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Avoiding the Hunter

Schooling fishs’ response to any unusual situation which might put them in danger, is to create a dense ball of moving bodies to escape the predator who is going after one prey item at a time. This strategy, however, is quite the wrong response when dealing with a hunting rorqual whale whose intention is to bunch the fish for a bigger mouthful. Similar to the bubble net feeding of humpback whales for instance, the St. Lawrence minke whales have developed their own tricks to coral schooling capelin fish.

Hunting in the Saguenay Fjord

In 2000 certain minke whales started to hunt in the waters of the Saguenay and, over  time, developed novel behaviours never seen before in the St. Lawrence. In the Fjord environmental conditions and prey distribution are strikingly different to the adjacent Estuary as tidal forces are light, the water mass is well mixed and visibility is almost zero.

During a feeding cycle these minkes apply a combination of rather slow respiration and entrapment surfacings in various numbers (mean 2.67), directions and intervals prior to a feeding strike. These behaviours seem to have acoustic and/or visual properties intended to startle prey causing them to aggregate in a central place, or to temporarily confuse prey while the whale continues corralling. About 99%  of  the fast and powerful feeding strikes at the end of the corralling are either performed as lateral or ventral arcs.

Entrapment manoeuvres

Entrapment manoeuvres are characterized by the minke whales unusually slow speed. The grooves, although visible, are not expanded and no water is purged out.

Chin-up Blow

In a chin-up blow the whale surfaces slowly dorso-ventrally pushing its head well into the air, taking a breath and re-submerging, sometimes even rolling laterally. The white throat, not expanded, is well visible.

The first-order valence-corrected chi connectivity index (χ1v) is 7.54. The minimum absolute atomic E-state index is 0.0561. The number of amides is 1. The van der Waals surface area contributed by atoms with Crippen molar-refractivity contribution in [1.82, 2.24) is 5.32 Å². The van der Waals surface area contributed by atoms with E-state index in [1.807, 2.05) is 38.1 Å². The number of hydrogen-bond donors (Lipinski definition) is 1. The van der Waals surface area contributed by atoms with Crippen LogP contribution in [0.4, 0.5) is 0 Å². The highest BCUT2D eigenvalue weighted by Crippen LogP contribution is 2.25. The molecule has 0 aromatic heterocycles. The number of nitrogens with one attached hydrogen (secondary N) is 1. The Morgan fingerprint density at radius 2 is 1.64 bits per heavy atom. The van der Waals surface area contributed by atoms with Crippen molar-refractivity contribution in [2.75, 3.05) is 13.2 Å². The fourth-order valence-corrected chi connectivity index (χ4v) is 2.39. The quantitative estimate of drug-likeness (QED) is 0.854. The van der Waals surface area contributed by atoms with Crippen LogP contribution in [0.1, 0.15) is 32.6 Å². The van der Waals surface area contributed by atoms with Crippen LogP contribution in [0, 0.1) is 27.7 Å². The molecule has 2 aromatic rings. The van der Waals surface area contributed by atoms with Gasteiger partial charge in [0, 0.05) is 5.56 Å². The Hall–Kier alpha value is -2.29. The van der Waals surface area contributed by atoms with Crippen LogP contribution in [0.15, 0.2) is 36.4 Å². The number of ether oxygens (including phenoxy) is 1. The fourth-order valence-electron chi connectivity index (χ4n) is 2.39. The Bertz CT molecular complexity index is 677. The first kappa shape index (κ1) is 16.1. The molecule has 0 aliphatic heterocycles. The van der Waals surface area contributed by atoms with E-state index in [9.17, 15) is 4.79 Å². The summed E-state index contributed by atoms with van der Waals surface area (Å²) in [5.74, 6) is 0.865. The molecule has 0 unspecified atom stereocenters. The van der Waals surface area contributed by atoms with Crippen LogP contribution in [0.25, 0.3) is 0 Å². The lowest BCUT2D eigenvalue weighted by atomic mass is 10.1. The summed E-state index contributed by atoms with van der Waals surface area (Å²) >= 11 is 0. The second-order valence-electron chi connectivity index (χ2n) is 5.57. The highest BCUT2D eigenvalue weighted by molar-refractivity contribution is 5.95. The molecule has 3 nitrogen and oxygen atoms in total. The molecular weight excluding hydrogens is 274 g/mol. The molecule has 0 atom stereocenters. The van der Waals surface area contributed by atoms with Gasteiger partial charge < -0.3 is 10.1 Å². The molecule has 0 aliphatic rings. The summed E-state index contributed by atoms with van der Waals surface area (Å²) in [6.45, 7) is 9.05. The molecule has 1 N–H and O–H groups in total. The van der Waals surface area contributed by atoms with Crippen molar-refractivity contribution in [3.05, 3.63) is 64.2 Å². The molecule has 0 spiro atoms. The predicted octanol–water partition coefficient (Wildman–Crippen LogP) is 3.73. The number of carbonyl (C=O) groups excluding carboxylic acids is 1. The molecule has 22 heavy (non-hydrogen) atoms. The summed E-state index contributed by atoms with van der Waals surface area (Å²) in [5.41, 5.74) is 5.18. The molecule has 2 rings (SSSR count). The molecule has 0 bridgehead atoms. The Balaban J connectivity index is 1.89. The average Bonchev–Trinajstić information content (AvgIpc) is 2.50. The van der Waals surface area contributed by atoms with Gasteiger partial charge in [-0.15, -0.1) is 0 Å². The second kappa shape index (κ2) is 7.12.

Lateral Chin-up Blow

A lateral chin-up blow is performed by surfacing slowly laterally (usually on its right side) the whale twists its head to take a breath, rolling back laterally when re-submerging. Chin-up blows might be rather related to underwater entrapment movements than entrapping the prey at the surface.

Head Slap

Similar to an oblique lunge, the whale lunges at an angle of 30 to 45°, yet the throat is not expanded and no water is purging out. At the highest point, the whale bends its head back and slaps it onto the surface which creates a huge splash and sound. When first observed in 2000 we named it a Frog Lunge as it certainly brings to mind  a frog leaping out of the water.

Lateral Head Slap

For a lateral head slap the whale surfacies slowly laterally (usually on its right side) the whale either remains on her side or turns back into dorso-ventral plane in order to slap. Or it breaks the surface in dorso-ventral plane and turns onto its side prior to the slap.

Exhale on the Dive

After a regular surfacing the whale does a strong exhale right below the surface throwing a fountain of frothing water into the air  which produces  a roaring sound.

Underwater bubble blast

The whale releases air while fully submerged. To the observer only a huge air bubble appearing at the surface is visible and indicates the whale’s position.
 

Stay tuned for any new manoeuvres the minke whales of the St. Lawrence might invent in coming years.